This isn’t really a sentence that ever should’ve been typed, but somebody in the St. Louis Cardinals front office forgot to file copyright the intellectual whatever of the squirrels that ran onto the field during games 3 and 4 of their series against Philadelphia, and now that the “serendipitous rodent” has become a “mascot of sorts” for the club, every bootleg t-shirt jockey and sports-minded taxidermist is free the plaster the thing on its wares.
STL Today has the important legal analysis:
“No one can come and say, ‘This is ours,'” Haim Mano, marketing professor at the University of Missouri-St. Louis, said of the Rally Squirrel. “It’s wide open.”
Major League Baseball, he added, could claim copyright of the footage of Games 3 and 4 against the Philadelphia Phillies two weeks ago, when a squirrel temporarily interrupted the game and darted across the field. And vendors could also run into dangerous territory if the squirrel-themed merchandise includes something that looks like a team logo or other trademarked material.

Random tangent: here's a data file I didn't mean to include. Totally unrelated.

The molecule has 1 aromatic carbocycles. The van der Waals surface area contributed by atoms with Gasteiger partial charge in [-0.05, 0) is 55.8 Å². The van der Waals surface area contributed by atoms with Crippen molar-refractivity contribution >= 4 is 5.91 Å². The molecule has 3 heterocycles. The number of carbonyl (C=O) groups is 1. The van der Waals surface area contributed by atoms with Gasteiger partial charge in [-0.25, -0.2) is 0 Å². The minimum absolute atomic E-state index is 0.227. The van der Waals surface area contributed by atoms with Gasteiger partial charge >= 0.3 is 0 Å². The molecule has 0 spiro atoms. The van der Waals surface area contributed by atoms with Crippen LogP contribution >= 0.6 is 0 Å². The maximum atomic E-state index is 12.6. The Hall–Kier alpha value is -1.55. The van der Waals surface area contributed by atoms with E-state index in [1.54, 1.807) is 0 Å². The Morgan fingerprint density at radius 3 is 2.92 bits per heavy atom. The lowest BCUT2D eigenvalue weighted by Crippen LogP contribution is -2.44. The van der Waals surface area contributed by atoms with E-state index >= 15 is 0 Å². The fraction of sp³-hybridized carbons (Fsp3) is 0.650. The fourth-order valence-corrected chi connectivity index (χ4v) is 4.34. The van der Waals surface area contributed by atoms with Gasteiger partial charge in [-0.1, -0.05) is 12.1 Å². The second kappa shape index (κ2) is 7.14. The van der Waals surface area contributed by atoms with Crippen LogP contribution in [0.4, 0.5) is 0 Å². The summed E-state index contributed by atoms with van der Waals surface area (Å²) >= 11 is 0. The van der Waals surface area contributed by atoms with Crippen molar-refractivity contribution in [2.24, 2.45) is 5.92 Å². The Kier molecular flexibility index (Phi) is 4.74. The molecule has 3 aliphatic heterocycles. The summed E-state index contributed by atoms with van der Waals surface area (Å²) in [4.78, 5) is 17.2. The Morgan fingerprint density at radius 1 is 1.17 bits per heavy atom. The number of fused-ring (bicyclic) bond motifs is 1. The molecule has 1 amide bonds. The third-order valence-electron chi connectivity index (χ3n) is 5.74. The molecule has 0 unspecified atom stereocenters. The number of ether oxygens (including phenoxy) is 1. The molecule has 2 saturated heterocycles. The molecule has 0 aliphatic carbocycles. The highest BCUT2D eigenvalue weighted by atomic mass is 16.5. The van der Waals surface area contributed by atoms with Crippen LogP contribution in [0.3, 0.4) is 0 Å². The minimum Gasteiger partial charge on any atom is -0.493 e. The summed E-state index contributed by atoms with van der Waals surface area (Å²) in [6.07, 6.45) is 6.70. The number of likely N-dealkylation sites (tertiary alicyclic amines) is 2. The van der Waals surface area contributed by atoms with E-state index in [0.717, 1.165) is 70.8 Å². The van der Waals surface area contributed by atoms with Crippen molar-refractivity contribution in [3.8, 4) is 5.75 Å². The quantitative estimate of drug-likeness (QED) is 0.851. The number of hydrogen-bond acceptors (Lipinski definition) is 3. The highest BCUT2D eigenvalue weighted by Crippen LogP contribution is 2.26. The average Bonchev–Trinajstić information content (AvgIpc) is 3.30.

As funny as the discussion gets (and remember, it’s a discussion about how you can make chocolate squirrels and call them Rally Squirrels to sell them to dumb Cardinals fans, but if you put the Cardinals logo on them you’re infringing), it doesn’t get any better than this:
To help market the nuts at the St. Louis shop, a family member dropped off a squirrel statue that has been passed around the family as an inside joke for years. They placed a red background behind it.
“I don’t think anybody can copyright squirrel nuts,” he added.
They need to take advantage of the trend now, because win or lose, the “rally squirrel” won’t be around forever. Wouldn’t it be nice if we could think of another animal to cite when rooting for the Cardinals?